Sunday, April 15, 2012

Long Beach, Where To Begin?

When we talk about the IndyCar catching a "break", today's Toyota Grand Prix of Long Beach was just that. The drivers (and the series) put on a great show that people will hopefully talk about for a while, and those that don't know should probably ask somebody. Many of us thought it was going to be hard to top what happened at Barber two weeks ago, but they pulled it off today.

Honestly, I don't know where to start, so here are some thoughts in no certain order.

*Parnelli Jones. I have to start this post out recognizing Jones and his command to start the engines. Jones is a legend, the oldest living Indy 500 winner and a man who will celebrate the 50th anniversary of his Indy win next month. He was awesome.

Thanks to
*Will Power. If we hadn't figured out that Will is now the alpha dog on twisties, now we know. Going off in the 12th starting position today, many believed that he would have a hard time duplicating the feat he pulled off at Barber in winning from the P9 starting spot. WP didn't duplicate it, he topped it with a patient drive that found him at the front when it counted most. Power also moved to the top of the points standings, and all of the sudden owns a 24-point lead (127-103) over Helio Castroneves, who limped home in 13th place.

*The rest of the podium. Will may have been the man, but Simon Pagenaud was the show today. Just another impressive drive from the Frenchman, who led the most laps (26) and was comfortably in front before giving up the lead when he pitted for fuel with 15 laps and gave way to Power. Still, he rallied back and was closing fast on Power in the final laps. While Power was trying to save fuel and nurse his car to the end, Pagenaud was turning qualifying-level laps in a desperate bid to catch him before the finish. He is gonna win a race this year.

Meanwhile, it was a bit of redemption for James Hinchcliffe, who started the week blowing an engine that started a big ruckus (not his fault) and finished it by sneaking onto the podium after Ryan Hunter-Reay was hit with a penalty for punting Takuma Sato into the tire barrier just a few turns from the finish. I'll get to the penalties in a bit. Even though his third-place finish was awarded to him after the race had ended, Hinch had driven well to that point and was worthy of that spot. Pagenaud jumped over him in the overall standings, so now he stands fifth in that race, but he has been a consistent presence near the front of the field, and that should continue all season.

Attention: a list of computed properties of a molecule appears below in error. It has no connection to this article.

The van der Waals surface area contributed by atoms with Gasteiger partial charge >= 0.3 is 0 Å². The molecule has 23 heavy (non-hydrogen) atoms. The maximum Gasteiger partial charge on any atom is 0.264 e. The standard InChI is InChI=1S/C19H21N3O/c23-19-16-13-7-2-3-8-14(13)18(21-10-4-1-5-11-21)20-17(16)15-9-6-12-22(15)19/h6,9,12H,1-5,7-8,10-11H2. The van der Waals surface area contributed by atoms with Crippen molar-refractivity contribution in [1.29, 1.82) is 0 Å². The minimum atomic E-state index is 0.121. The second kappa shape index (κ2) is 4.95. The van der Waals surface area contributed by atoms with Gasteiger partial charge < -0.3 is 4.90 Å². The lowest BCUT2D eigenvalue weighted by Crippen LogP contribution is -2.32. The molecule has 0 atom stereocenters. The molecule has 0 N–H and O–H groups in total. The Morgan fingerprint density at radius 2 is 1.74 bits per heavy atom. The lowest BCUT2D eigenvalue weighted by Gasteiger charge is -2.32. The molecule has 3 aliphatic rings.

*Other great drives. Tony Kanaan finally had a drama-free day and climbed from P19 to finish fourth, JR Hildebrand finished a season-best fifth, Rubens Barrichello ran as high as third until a late stop for fuel and finished ninth after a last-lap skirmish, while Justin Wilson dominated the first stint of the race but came home 10th.

*Shuffling the deck. The 10-grid penalties suffered by the Chevy teams because of the mass engine change put a lot of fast cars deep in the field, and led to several interesting pit strategies. That also led to seven different drivers leading the race, and a lot of different scenarios were tried to see who could roll the dice the best. With the final 56 laps going caution-free, many teams had to stop for fuel, which threw a wrench into a lot of plans, but the frenzy that went along with it was a lot of fun.